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Reopening North Texas museums helping residents keep cool from triple-digit temps

Museums in Fort Worth and Dallas begin are reopening this weekend after five months of COVID-19 closures.

DALLAS — Some North Texas cultural amenities are reopening this weekend, providing an indoor respite from triple-digit temperatures.

The Dallas Museum of Art and the Dallas Holocaust and Human Rights Museum reopened Friday with limited capacity and hours, requiring masks and social distancing.

Paula Minnis of Dallas was among the first to book a 2-hour window to visit the DMA with her two children.

“It’s so hot outside, we can’t really do much,” Minnis said.

RELATED: 2 Downtown Dallas museums to reopen after coronavirus closures

In Tarrant County, the Fort Worth Museum of Science and History is also welcoming guests back this weekend for the first time since the pandemic forced its closure in March.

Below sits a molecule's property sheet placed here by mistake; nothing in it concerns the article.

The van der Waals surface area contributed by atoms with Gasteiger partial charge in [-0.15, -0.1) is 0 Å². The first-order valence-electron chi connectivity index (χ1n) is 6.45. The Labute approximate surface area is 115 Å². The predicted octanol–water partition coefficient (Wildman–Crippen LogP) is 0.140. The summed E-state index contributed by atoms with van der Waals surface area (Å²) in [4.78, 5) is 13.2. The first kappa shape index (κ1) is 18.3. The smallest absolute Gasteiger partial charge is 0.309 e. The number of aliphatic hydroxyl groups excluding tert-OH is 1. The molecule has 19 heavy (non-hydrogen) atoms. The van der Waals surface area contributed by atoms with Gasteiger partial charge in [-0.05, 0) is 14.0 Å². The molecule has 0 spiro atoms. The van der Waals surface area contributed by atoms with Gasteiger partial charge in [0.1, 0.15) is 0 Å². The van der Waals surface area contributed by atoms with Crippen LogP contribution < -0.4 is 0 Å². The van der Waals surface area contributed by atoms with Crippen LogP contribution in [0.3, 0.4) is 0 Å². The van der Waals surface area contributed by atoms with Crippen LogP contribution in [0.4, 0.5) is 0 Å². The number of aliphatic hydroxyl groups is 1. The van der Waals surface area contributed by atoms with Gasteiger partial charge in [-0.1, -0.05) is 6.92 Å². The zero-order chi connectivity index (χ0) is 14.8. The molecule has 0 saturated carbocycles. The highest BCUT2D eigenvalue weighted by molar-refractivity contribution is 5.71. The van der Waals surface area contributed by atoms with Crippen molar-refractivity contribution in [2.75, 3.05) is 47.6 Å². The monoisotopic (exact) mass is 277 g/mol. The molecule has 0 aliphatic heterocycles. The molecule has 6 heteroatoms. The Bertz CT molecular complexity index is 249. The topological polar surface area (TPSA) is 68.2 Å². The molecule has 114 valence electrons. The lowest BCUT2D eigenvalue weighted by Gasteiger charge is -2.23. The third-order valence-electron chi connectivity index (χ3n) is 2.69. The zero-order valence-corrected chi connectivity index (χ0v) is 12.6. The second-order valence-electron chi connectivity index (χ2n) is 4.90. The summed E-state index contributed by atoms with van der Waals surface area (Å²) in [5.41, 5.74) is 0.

Doug Roberts, the chief public engagement officer for the museum, said the experience for guests is now a largely touchless, socially distanced and comfortable experience.

“When it’s so hot you don’t want to be outside, we have a great inside space for just that kind of experience,” Roberts said. “We need to help of the community now more than ever.”

Matt Zavadsky with Fort Worth based MedStar Mobile Healthcare added staying cool will remain especially critical this weekend as temperatures remain well above normal into the triple digits.

RELATED: Excessive heat warning has been extended into the Dallas-Fort Worth area through Saturday evening

“Just in the last three days we’ve had over 40 patients that we’ve treated for heat related illness,” Zavadsky said.

To get a better idea if you’re indoor activity is a good idea, the Texas Medical Association has a color-coded list that may help you decide. Each activity is assigned a COVID-19 risk level from 1 to 9, the lower the better. The TMA places a trip to a library or a museum at a “4”.

Minnis said her family is just happy to be out of the house supporting museums, staying cool, and virus aware at the same time.

“It’s good to be socially distanced but around other people and feel like part of the community again,” Minnis said. “You can only do so many puzzles (at home), right?”